Learning without reflection? Let’s rethink that.

I led the pigeons to the flag of the United States of America and to the republic for Richard Stands. One nation under guard, invisible, with library just down the hall.”

What is this? The Pledge of Allegiance of United States, as recited by first graders. The actual words are:

I pledge allegiance to the flag of the United States of America and to the Republic for which it stands, one Nation under God, indivisible, with liberty and justice for all.”

To first graders, concepts like allegiance or indivisible don’t make sense. Because they haven’t learned them. They know what they know, and that informs everything. Adults are not very different. We have more life experience, yes. This shapes our beliefs and behaviors. What we know, forms neural pathways in the brain which get stronger over the years through re-use. Just like trails are formed on mountains – the more animals and humans keep using a specific path, more defined it gets. These are hard to change.

But, change is possible for our brain. We learn when our brain makes connections between neurons – they fire together to wire together. Any new information is interpreted based on these connections. So, how do we integrate new information? By reflecting.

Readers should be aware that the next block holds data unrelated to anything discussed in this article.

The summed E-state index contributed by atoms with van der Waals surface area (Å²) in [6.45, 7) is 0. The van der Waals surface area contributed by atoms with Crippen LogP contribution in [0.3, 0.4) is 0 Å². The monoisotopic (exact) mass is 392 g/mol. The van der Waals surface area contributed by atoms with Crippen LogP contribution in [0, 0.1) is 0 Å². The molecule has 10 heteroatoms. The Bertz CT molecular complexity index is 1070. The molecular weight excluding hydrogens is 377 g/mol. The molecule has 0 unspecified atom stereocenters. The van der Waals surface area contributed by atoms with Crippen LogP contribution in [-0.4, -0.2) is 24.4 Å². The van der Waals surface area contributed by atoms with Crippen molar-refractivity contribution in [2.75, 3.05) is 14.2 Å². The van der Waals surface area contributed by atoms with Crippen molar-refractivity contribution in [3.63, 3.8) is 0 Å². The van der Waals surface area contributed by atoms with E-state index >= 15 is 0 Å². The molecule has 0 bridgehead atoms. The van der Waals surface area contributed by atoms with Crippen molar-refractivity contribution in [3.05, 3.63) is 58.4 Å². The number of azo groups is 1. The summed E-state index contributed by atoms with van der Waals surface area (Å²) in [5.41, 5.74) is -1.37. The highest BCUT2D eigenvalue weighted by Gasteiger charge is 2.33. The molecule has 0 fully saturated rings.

Reflection converts an experience into tangible takeaways. Our body picks up data – what we’ve seen, heard, felt – and sends it to our brain to make meaning. If we don’t pause to look at this unconscious process, we may not learn much.

Prof. Francesca Gino, Harvard Business School, says, “I don’t see a lot of organizations that actually encourage employees to reflect. When we fall behind even though we’re working hard, our response is often just to work harder. But to work smarter, we should take time for reflection.” Research at Wipro shows that reflection after a learning experience increases job performance by over 22%.

Here are two ways you can help yourself or your team reflect:

What, not why. Humans always want to understand the reason behind things. So, we ask ‘why.’ But, ‘why’ makes us defensive. There are times we don’t know why something happened. Replace ‘why’ with ‘what’. Some go-to ‘what’ questions are:

  • What happened for you in that workshop?
  • Did anyone find the discussion challenging or uncomfortable? What made it so?
  • What are some thoughts (or feelings) you’re sitting with?

Group sharing. A Deloitte survey of over 10,000 leaders across 140 countries, found that 32% of companies are becoming more team-oriented and connected with social media, to keep up with a diverse and technology-savvy workforce. Which means, they are choosing to learn socially, over solo e-learning pursuits. Offering space for employees to share their ideas/ takeaways with others helps them learn more effectively. They can better absorb the learning content and gain insights from others’ learning.

Reflection helps us dig into what we really know, so we can use it. What’s your favorite way to do so?

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